Sunday, 20 February 2011

Could forgotten papers hold Lockerbie clue?

[This is he headline over a highly speculative article by Ben Borland in today's edition of the Sunday Express. It reads in part:]

Forgotten papers belonging to a Lockerbie lawyer killed in a car crash on the first day of the bombing inquiry could hold new clues to the disaster.

The widow of solicitor Michael Hughes, 37, has revealed she still has most of the documents from his near two-year investigation into the circumstances of the disaster, having never been asked to hand them over.

Mr Hughes’ tragic death, as he was representing American relatives of the 270 victims, threw the largest legal hearing of its kind in Scottish history into disarray.

Some Lockerbie families and Scots MPs were already unhappy at the relatively limited scope of the Fatal Accident Inquiry (FAI), which ran from October 1990 to March 1991 and cost £3million.

It has since emerged that key details were not disclosed to the public or even withheld from the probe altogether for national security reasons.

And according to a friend of Mr Hughes, who asked not to be named, the lawyer had spoken shortly before his death of sensational new evidence that would “blow the case wide open”.

Now Mr Hughes’s widow Felicity, 57, from Pollokshields, Glasgow, has revealed she still retains many of his papers, although she admits he had probably taken much of what he knew with him to the grave.

“I don’t think we’ll ever know what Michael knew, if he knew anything,” she said. “I was never aware of a cover up, nobody hinted at that. Nothing ever came back to me. If they know anything, I know nothing about it.

“Michael’s papers from the inquiry, I possibly have some. I got his papers. I got a pile of papers from his office, put them in a box and put them away. Michael’s files – I have them, nobody else would have them.” (...)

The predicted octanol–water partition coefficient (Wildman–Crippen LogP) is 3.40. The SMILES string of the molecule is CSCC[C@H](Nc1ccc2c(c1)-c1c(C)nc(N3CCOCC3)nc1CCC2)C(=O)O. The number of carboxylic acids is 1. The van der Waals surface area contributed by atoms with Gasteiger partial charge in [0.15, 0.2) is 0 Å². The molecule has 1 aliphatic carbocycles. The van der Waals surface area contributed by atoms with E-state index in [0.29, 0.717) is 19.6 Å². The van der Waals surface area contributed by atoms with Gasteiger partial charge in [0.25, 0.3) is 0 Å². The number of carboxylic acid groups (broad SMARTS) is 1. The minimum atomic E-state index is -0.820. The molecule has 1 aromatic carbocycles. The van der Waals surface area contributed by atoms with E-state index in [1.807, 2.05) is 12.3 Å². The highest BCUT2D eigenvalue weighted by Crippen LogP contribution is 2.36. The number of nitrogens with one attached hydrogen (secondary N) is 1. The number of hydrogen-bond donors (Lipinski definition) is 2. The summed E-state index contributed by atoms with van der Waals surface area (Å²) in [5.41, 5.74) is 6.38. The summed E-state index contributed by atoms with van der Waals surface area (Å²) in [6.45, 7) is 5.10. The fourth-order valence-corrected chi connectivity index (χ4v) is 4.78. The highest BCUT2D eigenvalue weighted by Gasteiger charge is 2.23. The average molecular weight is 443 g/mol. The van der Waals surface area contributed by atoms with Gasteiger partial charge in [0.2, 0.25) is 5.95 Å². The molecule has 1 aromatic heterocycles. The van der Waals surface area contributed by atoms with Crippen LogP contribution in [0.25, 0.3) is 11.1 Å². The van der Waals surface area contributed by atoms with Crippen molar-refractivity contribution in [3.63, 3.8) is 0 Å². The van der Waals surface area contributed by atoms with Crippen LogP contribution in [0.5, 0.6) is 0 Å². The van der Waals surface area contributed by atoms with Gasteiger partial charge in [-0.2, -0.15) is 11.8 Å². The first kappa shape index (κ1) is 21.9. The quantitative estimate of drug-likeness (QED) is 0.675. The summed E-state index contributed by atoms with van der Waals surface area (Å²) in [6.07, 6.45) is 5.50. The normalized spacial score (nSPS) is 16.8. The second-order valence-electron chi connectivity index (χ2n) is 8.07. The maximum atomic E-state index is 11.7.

But a colleague of Mr Hughes clearly recalls a conversation in late 1990. “He told me that he had information that would blow the case wide open,” he said. “He never gave me any more details and I think he regretted it as soon as he had said it.”

The FAI determined that the bomb was hidden in a radio-cassette player in a suitcase which was “probably” put on the plane at Frankfurt from a non-Pan Am flight.

Some critics argued the hearing did not have a wide enough scope to investigate alleged blunders by the security services. Dr Jim Swire, whose daughter Flora died on board Pan Am Flight 103, has since established the FAI was never told of a break-in at the luggage sheds at Heathrow on the night of the bombing.

In 1996 it emerged that five public immunity certificates had been signed in relation to the hearing, quashing potentially vital evidence. (...)


  1. I would think that any vital information would have been covertly removed a long time ago.

  2. “He told me that he had information that would blow the case wide open,” he said. “He never gave me any more details and I think he regretted it as soon as he had said it.”

    If this was true, it would've been quite likely that Mr Hughes was murdered.

  3. The answer to Ben Borland's question is No.

    Michael Hughes' job was "to liaise with the American lawyers, Kreindler and Kreindler, and to decide who was going to represent the victims..."

    Errr... was that the same Kreindler & Kreindler American legal firm which creamed off $300m in contingency fees from the $2.7bn compensation package paid to the Lockerbie relatives by Libya?